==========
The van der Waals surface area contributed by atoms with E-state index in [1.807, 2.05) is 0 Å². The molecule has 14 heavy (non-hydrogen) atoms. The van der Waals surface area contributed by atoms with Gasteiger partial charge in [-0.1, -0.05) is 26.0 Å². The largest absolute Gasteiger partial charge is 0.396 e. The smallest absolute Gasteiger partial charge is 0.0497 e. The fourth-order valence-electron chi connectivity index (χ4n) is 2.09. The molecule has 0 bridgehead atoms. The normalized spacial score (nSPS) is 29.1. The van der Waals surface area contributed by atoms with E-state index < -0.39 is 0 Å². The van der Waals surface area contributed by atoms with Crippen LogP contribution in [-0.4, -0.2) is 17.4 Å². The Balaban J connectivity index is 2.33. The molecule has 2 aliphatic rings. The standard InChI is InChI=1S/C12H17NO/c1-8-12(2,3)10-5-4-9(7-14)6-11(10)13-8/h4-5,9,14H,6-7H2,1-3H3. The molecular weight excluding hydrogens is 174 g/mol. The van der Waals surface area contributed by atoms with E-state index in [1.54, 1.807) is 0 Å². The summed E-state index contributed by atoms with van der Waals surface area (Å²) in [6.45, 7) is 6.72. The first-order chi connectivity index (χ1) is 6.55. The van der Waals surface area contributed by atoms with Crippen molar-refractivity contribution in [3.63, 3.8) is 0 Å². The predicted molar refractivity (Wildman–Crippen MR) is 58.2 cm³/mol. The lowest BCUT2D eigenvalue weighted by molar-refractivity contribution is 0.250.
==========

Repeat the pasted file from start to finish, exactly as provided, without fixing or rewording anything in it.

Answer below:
The van der Waals surface area contributed by atoms with E-state index in [1.807, 2.05) is 0 Å². The molecule has 14 heavy (non-hydrogen) atoms. The van der Waals surface area contributed by atoms with Gasteiger partial charge in [-0.1, -0.05) is 26.0 Å². The largest absolute Gasteiger partial charge is 0.396 e. The smallest absolute Gasteiger partial charge is 0.0497 e. The fourth-order valence-electron chi connectivity index (χ4n) is 2.09. The molecule has 0 bridgehead atoms. The normalized spacial score (nSPS) is 29.1. The van der Waals surface area contributed by atoms with E-state index < -0.39 is 0 Å². The van der Waals surface area contributed by atoms with Crippen LogP contribution in [-0.4, -0.2) is 17.4 Å². The Balaban J connectivity index is 2.33. The molecule has 2 aliphatic rings. The standard InChI is InChI=1S/C12H17NO/c1-8-12(2,3)10-5-4-9(7-14)6-11(10)13-8/h4-5,9,14H,6-7H2,1-3H3. The molecular weight excluding hydrogens is 174 g/mol. The van der Waals surface area contributed by atoms with E-state index in [1.54, 1.807) is 0 Å². The summed E-state index contributed by atoms with van der Waals surface area (Å²) in [6.45, 7) is 6.72. The first-order chi connectivity index (χ1) is 6.55. The van der Waals surface area contributed by atoms with Crippen molar-refractivity contribution in [3.63, 3.8) is 0 Å². The predicted molar refractivity (Wildman–Crippen MR) is 58.2 cm³/mol. The lowest BCUT2D eigenvalue weighted by molar-refractivity contribution is 0.250.